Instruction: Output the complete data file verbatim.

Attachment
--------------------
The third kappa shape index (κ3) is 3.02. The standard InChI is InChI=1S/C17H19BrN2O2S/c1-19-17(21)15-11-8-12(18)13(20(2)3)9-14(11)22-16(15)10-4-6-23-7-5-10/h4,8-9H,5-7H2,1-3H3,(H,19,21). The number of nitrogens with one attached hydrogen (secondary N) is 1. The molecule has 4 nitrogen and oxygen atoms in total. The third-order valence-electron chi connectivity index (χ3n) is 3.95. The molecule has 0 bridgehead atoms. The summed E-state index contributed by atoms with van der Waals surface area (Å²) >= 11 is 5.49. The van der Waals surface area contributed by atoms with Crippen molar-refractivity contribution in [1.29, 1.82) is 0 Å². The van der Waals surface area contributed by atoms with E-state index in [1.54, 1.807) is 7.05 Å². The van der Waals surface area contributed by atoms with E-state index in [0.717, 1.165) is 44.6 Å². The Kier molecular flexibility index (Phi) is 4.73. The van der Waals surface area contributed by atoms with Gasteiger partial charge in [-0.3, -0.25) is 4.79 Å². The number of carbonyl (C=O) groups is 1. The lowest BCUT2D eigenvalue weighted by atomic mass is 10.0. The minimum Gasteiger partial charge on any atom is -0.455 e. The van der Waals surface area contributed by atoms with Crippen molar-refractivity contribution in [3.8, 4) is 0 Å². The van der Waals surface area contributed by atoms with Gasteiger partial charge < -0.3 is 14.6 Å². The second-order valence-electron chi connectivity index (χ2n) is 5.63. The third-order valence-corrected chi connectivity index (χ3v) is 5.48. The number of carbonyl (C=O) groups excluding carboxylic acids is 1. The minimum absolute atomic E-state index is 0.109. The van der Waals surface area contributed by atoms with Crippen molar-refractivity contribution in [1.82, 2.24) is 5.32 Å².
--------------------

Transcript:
The third kappa shape index (κ3) is 3.02. The standard InChI is InChI=1S/C17H19BrN2O2S/c1-19-17(21)15-11-8-12(18)13(20(2)3)9-14(11)22-16(15)10-4-6-23-7-5-10/h4,8-9H,5-7H2,1-3H3,(H,19,21). The number of nitrogens with one attached hydrogen (secondary N) is 1. The molecule has 4 nitrogen and oxygen atoms in total. The third-order valence-electron chi connectivity index (χ3n) is 3.95. The molecule has 0 bridgehead atoms. The summed E-state index contributed by atoms with van der Waals surface area (Å²) >= 11 is 5.49. The van der Waals surface area contributed by atoms with Crippen molar-refractivity contribution in [1.29, 1.82) is 0 Å². The van der Waals surface area contributed by atoms with E-state index in [1.54, 1.807) is 7.05 Å². The van der Waals surface area contributed by atoms with E-state index in [0.717, 1.165) is 44.6 Å². The Kier molecular flexibility index (Phi) is 4.73. The van der Waals surface area contributed by atoms with Gasteiger partial charge in [-0.3, -0.25) is 4.79 Å². The number of carbonyl (C=O) groups is 1. The lowest BCUT2D eigenvalue weighted by atomic mass is 10.0. The minimum Gasteiger partial charge on any atom is -0.455 e. The van der Waals surface area contributed by atoms with Crippen molar-refractivity contribution in [3.8, 4) is 0 Å². The van der Waals surface area contributed by atoms with Gasteiger partial charge < -0.3 is 14.6 Å². The second-order valence-electron chi connectivity index (χ2n) is 5.63. The third-order valence-corrected chi connectivity index (χ3v) is 5.48. The number of carbonyl (C=O) groups excluding carboxylic acids is 1. The minimum absolute atomic E-state index is 0.109. The van der Waals surface area contributed by atoms with Crippen molar-refractivity contribution in [1.82, 2.24) is 5.32 Å².